Although more research is needed to definitively elucidate underlying neuropathological mechanisms responsible for the psychiatric presentations of our patients, our case studies are consistent with the body of knowledge developed on basal ganglia disorders. First, they fit the neuroanatomical model of OCD that encompasses a cortical—basal ganglia—thalamic—cortical axis. Second, they demonstrate that the resolution of depressive and concurrent OCD symptoms can be interdependent in depression-prone patients who develop basal ganglia lesions, given that the CBGTC circuitry predisposes such patients to comorbidity. Finally, they illustrate the need for careful workup of older patients with recently acquired OCD because their symptoms may be mistaken for delusional disorders, placing them at risk for misdiagnosis and neuroleptic-induced extrapyramidal disorders.

Jenicke MA: Obsessive-compulsive disorder, in Comprehensive Textbook of Psychiatry, 6th edition, edited by Kaplan HI, Sadock BJ. Baltimore, Williams and Wilkins, 1995, pp 1218—1219
 
Kant R, Smith-Seemiller L, Duffy JD: Obsessive-compulsive disorder after closed head injury: review of literature and report of four cases. Brain Inj  1996; 10:55—63
[CrossRef] | [PubMed]
 
Laplane D, Levasseur M, Pillon B, et al: Obsessive-compulsive and other behavioral changes with bilateral basal ganglia lesions. Brain  1989; 112:699—725
[CrossRef] | [PubMed]
 
Modell JG, Mountz JM, Curtis GC, et al: Neurophysiologic dysfunction in basal ganglia/limbic striatal and thalamocortical circuits as a pathogenetic mechanism of obsessive-compulsive disorder. J Neuropsychiatry Clin Neurosci  1989; 1:27—36
[PubMed]
 
Cummings JL: Frontal-subcortical circuits and human behavior. Arch Neurol  1993; 50:873—880
[PubMed]
 
Insel TR: Toward a neuroanatomy of obsessive-compulsive disorder. Arch Gen Psychiatry  1992; 49:739—744
[PubMed]
 
Robinson D, Wu H, Munne RA, et al: Reduced caudate nucleus volume in obsessive compulsive disorder. Arch Gen Psychiatry  1995; 52:393—398
[PubMed]
 
Rauch SL, Savage CR: Neuroimaging and neuropsychology of the striatum. Psychiatr Clin North Am  1997; 20:741—767
[CrossRef] | [PubMed]
 
Baxter LR, Schwartz JM, Bergman KS, et al: Caudate glucose metabolic rate changes with both drug and behavior therapy for obsessive-compulsive disorder. Arch Gen Psychiatry  1992; 49:681—689
[PubMed]
 
Rauch SL, Jenicke MA, Alpert NM, et al: Regional cerebral blood flow measured during symptom provocation in obsessive-compulsive disorder using oxygen 15-labeled carbon dioxide and positron emission tomography. Arch Gen Psychiatry  1994; 51:62—70
[PubMed]
 
Baxter LR, Phelps JM, Mazziotta JC, et al: Local cerebral glucose metabolic rates in obsessive-compulsive disorder: a comparison with rates in unipolar depression and normal controls. Arch Gen Psychiatry  1987; 44:211—218
[PubMed]
 
Hollander E, Cohen L, Richards M, et al: A pilot study of the neuropsychology of obsessive-compulsive disorder and Parkinson's disease: basal ganglia disorders. J Neuropsychiatry Clin Neurosci  1993; 5:104—107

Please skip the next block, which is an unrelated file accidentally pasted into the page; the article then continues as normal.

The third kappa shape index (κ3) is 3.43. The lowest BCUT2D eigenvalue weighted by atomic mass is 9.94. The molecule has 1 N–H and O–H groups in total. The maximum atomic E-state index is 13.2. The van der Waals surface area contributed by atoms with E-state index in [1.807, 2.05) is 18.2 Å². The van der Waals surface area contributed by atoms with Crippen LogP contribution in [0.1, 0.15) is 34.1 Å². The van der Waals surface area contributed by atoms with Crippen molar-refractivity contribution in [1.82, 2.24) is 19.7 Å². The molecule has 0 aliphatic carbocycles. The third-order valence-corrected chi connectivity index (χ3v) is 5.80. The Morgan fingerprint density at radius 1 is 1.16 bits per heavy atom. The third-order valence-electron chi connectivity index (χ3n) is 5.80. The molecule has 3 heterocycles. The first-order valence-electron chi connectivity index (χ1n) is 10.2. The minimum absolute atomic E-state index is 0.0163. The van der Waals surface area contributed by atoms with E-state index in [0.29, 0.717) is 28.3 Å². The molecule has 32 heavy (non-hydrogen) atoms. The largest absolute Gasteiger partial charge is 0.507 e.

[PubMed]
 
Head D, Bolton D, Hymans N: Deficit in cognitive shifting ability in patients with obsessive-compulsive disorder. Biol Psychiatry  1989; 25:929—937
[CrossRef] | [PubMed]
 
Reitan RM, Wolfson D: A selective and critical review of neuropsychological deficits and the frontal lobes. Neuropsychol Rev  1994; 4:161—198
[PubMed]
 
Overall JE, Higgins W, DeSchweintz A: Comparison of differential diagnostic discrimination for abbreviated and standard MMPI. J Clin Psychol  1976; 32:237—245
[CrossRef] | [PubMed]
 
Baxter LR: Neuroimaging studies of obsessive-compulsive disorder. Psychiatr Clin North Am  1992; 15:871—884
[PubMed]
 
+

References

Jenicke MA: Obsessive-compulsive disorder, in Comprehensive Textbook of Psychiatry, 6th edition, edited by Kaplan HI, Sadock BJ. Baltimore, Williams and Wilkins, 1995, pp 1218—1219
 
Kant R, Smith-Seemiller L, Duffy JD: Obsessive-compulsive disorder after closed head injury: review of literature and report of four cases. Brain Inj  1996; 10:55—63
[CrossRef] | [PubMed]
 
Laplane D, Levasseur M, Pillon B, et al: Obsessive-compulsive and other behavioral changes with bilateral basal ganglia lesions. Brain  1989; 112:699—725
[CrossRef] | [PubMed]
 
Modell JG, Mountz JM, Curtis GC, et al: Neurophysiologic dysfunction in basal ganglia/limbic striatal and thalamocortical circuits as a pathogenetic mechanism of obsessive-compulsive disorder. J Neuropsychiatry Clin Neurosci  1989; 1:27—36
[PubMed]
 
Cummings JL: Frontal-subcortical circuits and human behavior. Arch Neurol  1993; 50:873—880
[PubMed]
 
Insel TR: Toward a neuroanatomy of obsessive-compulsive disorder. Arch Gen Psychiatry  1992; 49:739—744
[PubMed]
 
Robinson D, Wu H, Munne RA, et al: Reduced caudate nucleus volume in obsessive compulsive disorder. Arch Gen Psychiatry  1995; 52:393—398
[PubMed]
 
Rauch SL, Savage CR: Neuroimaging and neuropsychology of the striatum. Psychiatr Clin North Am  1997; 20:741—767
[CrossRef] | [PubMed]
 
Baxter LR, Schwartz JM, Bergman KS, et al: Caudate glucose metabolic rate changes with both drug and behavior therapy for obsessive-compulsive disorder. Arch Gen Psychiatry  1992; 49:681—689
[PubMed]
 
Rauch SL, Jenicke MA, Alpert NM, et al: Regional cerebral blood flow measured during symptom provocation in obsessive-compulsive disorder using oxygen 15-labeled carbon dioxide and positron emission tomography. Arch Gen Psychiatry  1994; 51:62—70
[PubMed]
 
Baxter LR, Phelps JM, Mazziotta JC, et al: Local cerebral glucose metabolic rates in obsessive-compulsive disorder: a comparison with rates in unipolar depression and normal controls. Arch Gen Psychiatry  1987; 44:211—218
[PubMed]
 
Hollander E, Cohen L, Richards M, et al: A pilot study of the neuropsychology of obsessive-compulsive disorder and Parkinson's disease: basal ganglia disorders. J Neuropsychiatry Clin Neurosci  1993; 5:104—107
[PubMed]
 
Head D, Bolton D, Hymans N: Deficit in cognitive shifting ability in patients with obsessive-compulsive disorder. Biol Psychiatry  1989; 25:929—937
[CrossRef] | [PubMed]
 
Reitan RM, Wolfson D: A selective and critical review of neuropsychological deficits and the frontal lobes. Neuropsychol Rev  1994; 4:161—198
[PubMed]
 
Overall JE, Higgins W, DeSchweintz A: Comparison of differential diagnostic discrimination for abbreviated and standard MMPI. J Clin Psychol  1976; 32:237—245
[CrossRef] | [PubMed]
 
Baxter LR: Neuroimaging studies of obsessive-compulsive disorder. Psychiatr Clin North Am  1992; 15:871—884
[PubMed]
 
+
+